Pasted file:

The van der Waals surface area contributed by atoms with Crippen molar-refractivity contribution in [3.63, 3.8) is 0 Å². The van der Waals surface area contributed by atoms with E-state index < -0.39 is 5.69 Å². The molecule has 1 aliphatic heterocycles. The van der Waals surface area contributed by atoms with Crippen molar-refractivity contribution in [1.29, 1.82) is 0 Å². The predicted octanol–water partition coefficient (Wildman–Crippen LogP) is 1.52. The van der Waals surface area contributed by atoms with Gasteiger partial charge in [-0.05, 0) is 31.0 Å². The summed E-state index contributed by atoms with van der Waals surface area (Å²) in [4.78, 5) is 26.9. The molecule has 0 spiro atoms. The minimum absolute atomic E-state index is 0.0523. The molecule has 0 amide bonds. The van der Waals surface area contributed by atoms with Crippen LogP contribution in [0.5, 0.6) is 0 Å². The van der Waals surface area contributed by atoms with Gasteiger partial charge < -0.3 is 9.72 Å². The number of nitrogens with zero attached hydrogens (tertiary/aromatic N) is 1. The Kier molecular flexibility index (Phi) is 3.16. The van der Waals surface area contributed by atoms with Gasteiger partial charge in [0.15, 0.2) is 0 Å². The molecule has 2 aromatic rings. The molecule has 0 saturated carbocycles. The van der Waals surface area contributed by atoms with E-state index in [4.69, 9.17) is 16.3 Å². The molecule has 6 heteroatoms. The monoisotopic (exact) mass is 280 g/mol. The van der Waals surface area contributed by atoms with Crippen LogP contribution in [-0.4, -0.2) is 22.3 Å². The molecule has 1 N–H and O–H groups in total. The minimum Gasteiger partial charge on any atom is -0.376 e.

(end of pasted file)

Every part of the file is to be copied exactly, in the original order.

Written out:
The van der Waals surface area contributed by atoms with Crippen molar-refractivity contribution in [3.63, 3.8) is 0 Å². The van der Waals surface area contributed by atoms with E-state index < -0.39 is 5.69 Å². The molecule has 1 aliphatic heterocycles. The van der Waals surface area contributed by atoms with Crippen molar-refractivity contribution in [1.29, 1.82) is 0 Å². The predicted octanol–water partition coefficient (Wildman–Crippen LogP) is 1.52. The van der Waals surface area contributed by atoms with Gasteiger partial charge in [-0.05, 0) is 31.0 Å². The summed E-state index contributed by atoms with van der Waals surface area (Å²) in [4.78, 5) is 26.9. The molecule has 0 spiro atoms. The minimum absolute atomic E-state index is 0.0523. The molecule has 0 amide bonds. The van der Waals surface area contributed by atoms with Crippen LogP contribution in [0.5, 0.6) is 0 Å². The van der Waals surface area contributed by atoms with Gasteiger partial charge < -0.3 is 9.72 Å². The number of nitrogens with zero attached hydrogens (tertiary/aromatic N) is 1. The Kier molecular flexibility index (Phi) is 3.16. The van der Waals surface area contributed by atoms with Gasteiger partial charge in [0.15, 0.2) is 0 Å². The molecule has 2 aromatic rings. The molecule has 0 saturated carbocycles. The van der Waals surface area contributed by atoms with E-state index in [4.69, 9.17) is 16.3 Å². The molecule has 6 heteroatoms. The monoisotopic (exact) mass is 280 g/mol. The van der Waals surface area contributed by atoms with Crippen LogP contribution in [-0.4, -0.2) is 22.3 Å². The molecule has 1 N–H and O–H groups in total. The minimum Gasteiger partial charge on any atom is -0.376 e.